Economic Reckoning in Zimbabwe

A time of economic reckoning may be close,
according to a front page article in the New York Times.

Economic reckoning is close at hand in Zimbabwe, according to economists quoted in an article by Michael Wines in Wednesday’s New York Times.

With an inflation rate soaring at 1280% the government can no long control the deteriorating economy according to these economists. Employees in the civil and military sectors earn less than the poverty level. Teachers, police and municipal employees (who keep the water and lights running) earn merely one-quarter the income necessary to stay above the poverty line.

Families cannot afford school fees, which are equivalent to $15 U.S. per school year. School uniforms are beyond reach. Water systems are not being maintained in cities and towns. Doctors and nurses have been on strike. There is talk of the military being unhappy with a three hundred percent salary increase. They need 1000 percent to stay even with inflation. Teachers are considering a work slowdown. Farmers buy fuel at subsidized rates and sell it on the blackmarket for more profit than they can realize by growing crops.

A food crisis is already felt in some regions of the country and it’s estimated the harvest this year will be even less than last year, and food was short last year. However, the government is unable to buy food outside the country because foreign exchange has dried up and Zimbabwe’s currency has no value in the world market.

These problems have been growing the past several years but uncontrolled inflation is starting to unravel the country’s infrastructure and create widespread suffering. Most Zimbabweans are enduring hardship, and a vast number struggle in poverty. When the board of directors of United Methodist Communications met in Zimbabwe the first week of January they participated in feeding programs at public schools in a rural district. They learned that many children receive only one meal a day, and that is a bowl of porridge provided by the non profit organization Zimbabwe Orphans Endeavor. Similar conditions prevail in other districts.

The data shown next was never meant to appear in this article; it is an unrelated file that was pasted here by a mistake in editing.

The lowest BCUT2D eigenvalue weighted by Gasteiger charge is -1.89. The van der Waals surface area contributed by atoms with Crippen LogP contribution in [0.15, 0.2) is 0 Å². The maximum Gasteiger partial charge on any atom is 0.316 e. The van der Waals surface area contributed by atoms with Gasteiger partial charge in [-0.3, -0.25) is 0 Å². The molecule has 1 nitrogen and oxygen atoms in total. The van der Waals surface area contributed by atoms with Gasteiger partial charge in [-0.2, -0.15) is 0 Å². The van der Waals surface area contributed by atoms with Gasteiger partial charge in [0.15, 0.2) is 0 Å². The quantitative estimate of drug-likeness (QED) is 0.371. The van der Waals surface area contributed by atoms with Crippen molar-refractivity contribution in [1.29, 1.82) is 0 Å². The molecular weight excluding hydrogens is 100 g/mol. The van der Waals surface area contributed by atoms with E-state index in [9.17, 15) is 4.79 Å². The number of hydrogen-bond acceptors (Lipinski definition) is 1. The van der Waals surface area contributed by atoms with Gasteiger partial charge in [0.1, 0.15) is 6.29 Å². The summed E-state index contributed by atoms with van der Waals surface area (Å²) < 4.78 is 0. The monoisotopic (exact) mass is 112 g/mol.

I have wondered for quite some time just how long this situation can continue before something snaps. If the projections in the Times are accurate, the pressures are mounting and a time of reckoning is approaching.

Conditions in country call for those of us outside to continue to be supportive of reform and to support those agencies that are effectively assisting people to survive. Church groups and civic organizations have already raised their voices, usually at great risk. Hunger creates instability. Pressure is mounting. How this will play out is not yet clear. But one thing is clear. Hunger stalks Zimbabwe today and support for groups such as Zimbabwe Orphans Endeavor can make a difference by relieving immediate needs.

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